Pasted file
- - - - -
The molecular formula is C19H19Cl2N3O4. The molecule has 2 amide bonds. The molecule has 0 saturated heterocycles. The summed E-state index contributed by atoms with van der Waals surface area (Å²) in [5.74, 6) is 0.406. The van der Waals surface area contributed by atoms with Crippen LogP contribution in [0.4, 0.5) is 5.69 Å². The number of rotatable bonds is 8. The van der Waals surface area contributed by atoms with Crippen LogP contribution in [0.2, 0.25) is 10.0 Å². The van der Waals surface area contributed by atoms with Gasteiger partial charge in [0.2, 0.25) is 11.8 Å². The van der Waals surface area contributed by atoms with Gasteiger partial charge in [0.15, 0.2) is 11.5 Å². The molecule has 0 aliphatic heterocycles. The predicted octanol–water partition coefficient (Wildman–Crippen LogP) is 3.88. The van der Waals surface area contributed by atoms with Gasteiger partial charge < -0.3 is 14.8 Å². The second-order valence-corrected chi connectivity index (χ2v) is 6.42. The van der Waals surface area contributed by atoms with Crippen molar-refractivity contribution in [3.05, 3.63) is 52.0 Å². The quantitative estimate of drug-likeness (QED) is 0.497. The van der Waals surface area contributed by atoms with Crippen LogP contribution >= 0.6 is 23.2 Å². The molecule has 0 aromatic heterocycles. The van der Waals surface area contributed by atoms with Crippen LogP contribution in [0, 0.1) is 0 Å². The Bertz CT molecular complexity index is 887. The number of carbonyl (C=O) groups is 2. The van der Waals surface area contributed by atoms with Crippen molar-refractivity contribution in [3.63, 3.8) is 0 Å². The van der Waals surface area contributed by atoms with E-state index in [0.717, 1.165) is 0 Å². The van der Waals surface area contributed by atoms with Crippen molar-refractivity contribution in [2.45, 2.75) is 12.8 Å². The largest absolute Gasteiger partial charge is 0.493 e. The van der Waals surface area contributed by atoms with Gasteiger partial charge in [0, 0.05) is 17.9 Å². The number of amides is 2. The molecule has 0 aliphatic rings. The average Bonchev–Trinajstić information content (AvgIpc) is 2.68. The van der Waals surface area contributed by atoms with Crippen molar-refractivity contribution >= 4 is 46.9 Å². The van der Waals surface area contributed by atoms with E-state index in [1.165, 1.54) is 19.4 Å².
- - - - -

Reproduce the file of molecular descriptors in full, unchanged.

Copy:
The molecular formula is C19H19Cl2N3O4. The molecule has 2 amide bonds. The molecule has 0 saturated heterocycles. The summed E-state index contributed by atoms with van der Waals surface area (Å²) in [5.74, 6) is 0.406. The van der Waals surface area contributed by atoms with Crippen LogP contribution in [0.4, 0.5) is 5.69 Å². The number of rotatable bonds is 8. The van der Waals surface area contributed by atoms with Crippen LogP contribution in [0.2, 0.25) is 10.0 Å². The van der Waals surface area contributed by atoms with Gasteiger partial charge in [0.2, 0.25) is 11.8 Å². The van der Waals surface area contributed by atoms with Gasteiger partial charge in [0.15, 0.2) is 11.5 Å². The molecule has 0 aliphatic heterocycles. The predicted octanol–water partition coefficient (Wildman–Crippen LogP) is 3.88. The van der Waals surface area contributed by atoms with Gasteiger partial charge < -0.3 is 14.8 Å². The second-order valence-corrected chi connectivity index (χ2v) is 6.42. The van der Waals surface area contributed by atoms with Crippen molar-refractivity contribution in [3.05, 3.63) is 52.0 Å². The quantitative estimate of drug-likeness (QED) is 0.497. The van der Waals surface area contributed by atoms with Crippen LogP contribution >= 0.6 is 23.2 Å². The molecule has 0 aromatic heterocycles. The van der Waals surface area contributed by atoms with Crippen LogP contribution in [0, 0.1) is 0 Å². The Bertz CT molecular complexity index is 887. The number of carbonyl (C=O) groups is 2. The van der Waals surface area contributed by atoms with Crippen molar-refractivity contribution in [3.63, 3.8) is 0 Å². The van der Waals surface area contributed by atoms with E-state index in [0.717, 1.165) is 0 Å². The van der Waals surface area contributed by atoms with Crippen molar-refractivity contribution in [2.45, 2.75) is 12.8 Å². The largest absolute Gasteiger partial charge is 0.493 e. The van der Waals surface area contributed by atoms with Gasteiger partial charge in [0, 0.05) is 17.9 Å². The number of amides is 2. The molecule has 0 aliphatic rings. The average Bonchev–Trinajstić information content (AvgIpc) is 2.68. The van der Waals surface area contributed by atoms with Crippen molar-refractivity contribution >= 4 is 46.9 Å². The van der Waals surface area contributed by atoms with E-state index in [1.165, 1.54) is 19.4 Å².